Art project combines sand, stars, culture

By Noel Lyn Smith
Navajo Times

WINDOW ROCK, May 17, 2012

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(Times photo - Paul Natonabah)

TOP: Artists Chrissie Orr, standing, and Susanna Carlisle, background, work with Melvin Dalgai, a local laborer, on the project outside the Navajo Nation Museum in Window Rock April 30. When the project is complete it will represent the constellations.

SECOND FROM TOP: Melvin Dalgai, kneeling, a local laborer, works on one of the symbols within a huge circle that represents the constellations outside the Navajo Nation Museum April 30.

BOTTOM: Chrissie Orr, an artist from Santa Fe, applies the finishing touches to one of the symbols that represent the night skies April 30 outside the Navajo Nation Museum.

S anta Fe artist Susanna Carlisle gently smoothed the blue sand encased in a steel circle that is part of a large outdoor artwork in front of the Navajo Nation Museum.

Under a cottonwood tree sat large buckets of sand along with a wheelbarrow, rake and ladder.

Carlisle, along with fellow Santa Fe artists Bruce Hamilton and Chrissie Orr, have been working on the piece titled "We Live in Accordance with the Stars," part of eight outdoor art projects that will be placed across the Navajo Nation.

The circle is divided into four sections and filled with sand to represent the four directions - east has white sand, south has blue sand, west has yellow sand and north has black sand.

Sand was collected in 55-gallon buckets from the area of Tsélani-Cottonwood and Balakai Point near Black Mesa, Ariz., and from Blue Clay Point, an area located between Red Lake and Crystal, N.M.

As the sun shined, its light reflected off the large crystals of mica inside Petri dishes. The dishes were used to form the constellations of the Pleiades, Taurus, Orion, Corvus, Scorpio, Ursa Minor, Ursa Major and Cassiopeia.

In order to create the Milky Way, the Petri dishes were glued in groups and affixed to the ground with metal rods.

Each design sits inside smaller dark brown circles, made from compost. The artists mixed the compost with seeds in hope flowers will grow around the patterns.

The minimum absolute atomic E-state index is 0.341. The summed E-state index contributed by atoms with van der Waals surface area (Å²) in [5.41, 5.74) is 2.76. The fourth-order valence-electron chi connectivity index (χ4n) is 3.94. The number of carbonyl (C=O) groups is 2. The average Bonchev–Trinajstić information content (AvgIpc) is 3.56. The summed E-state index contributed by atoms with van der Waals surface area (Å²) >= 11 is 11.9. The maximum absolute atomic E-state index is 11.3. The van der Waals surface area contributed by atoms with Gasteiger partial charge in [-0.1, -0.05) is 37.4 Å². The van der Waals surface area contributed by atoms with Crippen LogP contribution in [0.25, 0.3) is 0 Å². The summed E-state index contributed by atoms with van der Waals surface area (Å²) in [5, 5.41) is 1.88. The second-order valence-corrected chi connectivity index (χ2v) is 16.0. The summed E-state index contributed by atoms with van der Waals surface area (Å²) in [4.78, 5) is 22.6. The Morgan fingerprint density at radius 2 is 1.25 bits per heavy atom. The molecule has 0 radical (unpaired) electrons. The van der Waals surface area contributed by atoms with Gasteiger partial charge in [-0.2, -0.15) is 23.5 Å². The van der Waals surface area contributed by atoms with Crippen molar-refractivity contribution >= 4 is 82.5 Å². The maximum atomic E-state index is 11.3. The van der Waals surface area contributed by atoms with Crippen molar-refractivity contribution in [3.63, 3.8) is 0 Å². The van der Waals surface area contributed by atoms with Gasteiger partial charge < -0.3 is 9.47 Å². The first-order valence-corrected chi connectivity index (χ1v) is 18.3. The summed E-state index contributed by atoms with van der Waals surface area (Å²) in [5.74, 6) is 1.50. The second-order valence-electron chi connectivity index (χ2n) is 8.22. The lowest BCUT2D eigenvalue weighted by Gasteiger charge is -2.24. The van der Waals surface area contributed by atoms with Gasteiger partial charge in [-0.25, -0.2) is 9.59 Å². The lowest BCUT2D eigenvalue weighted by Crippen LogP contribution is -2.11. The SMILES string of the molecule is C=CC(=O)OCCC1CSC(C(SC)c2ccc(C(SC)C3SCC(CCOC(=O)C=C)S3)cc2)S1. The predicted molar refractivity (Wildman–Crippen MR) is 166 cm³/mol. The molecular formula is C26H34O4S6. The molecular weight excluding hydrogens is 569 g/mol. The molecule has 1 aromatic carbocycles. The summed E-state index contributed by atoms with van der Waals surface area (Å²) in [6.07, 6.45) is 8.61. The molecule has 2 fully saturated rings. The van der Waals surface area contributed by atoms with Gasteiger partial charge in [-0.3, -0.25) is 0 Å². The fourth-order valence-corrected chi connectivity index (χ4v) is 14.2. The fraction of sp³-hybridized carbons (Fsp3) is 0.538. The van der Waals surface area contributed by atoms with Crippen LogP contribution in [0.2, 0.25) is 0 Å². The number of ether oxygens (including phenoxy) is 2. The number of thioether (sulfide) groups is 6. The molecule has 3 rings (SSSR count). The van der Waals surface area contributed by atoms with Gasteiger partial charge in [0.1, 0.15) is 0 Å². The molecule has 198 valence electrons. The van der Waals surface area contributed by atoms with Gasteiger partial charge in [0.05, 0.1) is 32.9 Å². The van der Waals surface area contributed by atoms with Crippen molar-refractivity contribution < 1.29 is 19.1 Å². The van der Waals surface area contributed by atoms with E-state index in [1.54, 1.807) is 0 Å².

The piece includes seven silver domes that represent Jupiter, Venus, Sun, Moon, Mercury, Mars and Saturn and were positioned to show the planets' alignment during the summer solstice.

Orr, Carlisle and Hamilton collaborated to develop and construct the piece.

They also worked with Robert Johnson, the museum's cultural specialist, to learn about the constellations in Navajo culture and to unite the significance of the western and Navajo constellations.

The project is a partnership between the museum, New Mexico Arts' Art in Public Places program and the Museum of Contemporary Native Arts in Santa Fe.

A second piece will be installed at the museum. Additional art will be at the Navajo Nation Zoo, Holiday Inn Canyon de Chelly and Canyon de Chelly National Monument Visitor Center, both in Chinle, Chevron McKinley Mine in Tsé Bonito, N.M., Diné College Library in Shiprock and Original Sweetmeat Inc. in Waterflow, N.M.

Each year, the Art in Public Places program partners with a local community to commission up to 10 temporary, visually engaging and conceptually rich environmental artworks to be displayed for a short-term exhibition.

At the end of the exhibition, the artwork is disassembled and removed, leaving no trace.

The eight pieces will be on display from May 18 to mid-September.

The program also brings public art to communities that may not have money to build such displays, said Chuck Zimmer, the program manager.

Since the program started in 2005, this is the first time the program has partnered with an entity outside of New Mexico and on tribal lands.

Zimmer called the collaboration a "unique" collaboration and it provides a learning opportunity for non-Native and Native artists.

That circumstance was one reason Orr, Carlisle and Hamilton submitted their proposal.

"It's about producing something that is culturally relevant in a community and on a certain site," Orr said.

The group arrived here April 27 and worked to collect materials and to construct the piece.

People stopped and asked the artists about the project and sometimes they would watch, Hamilton said.

"It has a sense of discovery about it," he said.

They also filmed the construction with time-lapse photograph with plans to release the footage online.

Clarenda Begay, the museum's curator, and Eunice Kahn, the museum's archivist, worked to bring the project to the Navajo Nation.

"It's for the Navajo people to learn about the artwork from the Navajo perspective," Begay said.

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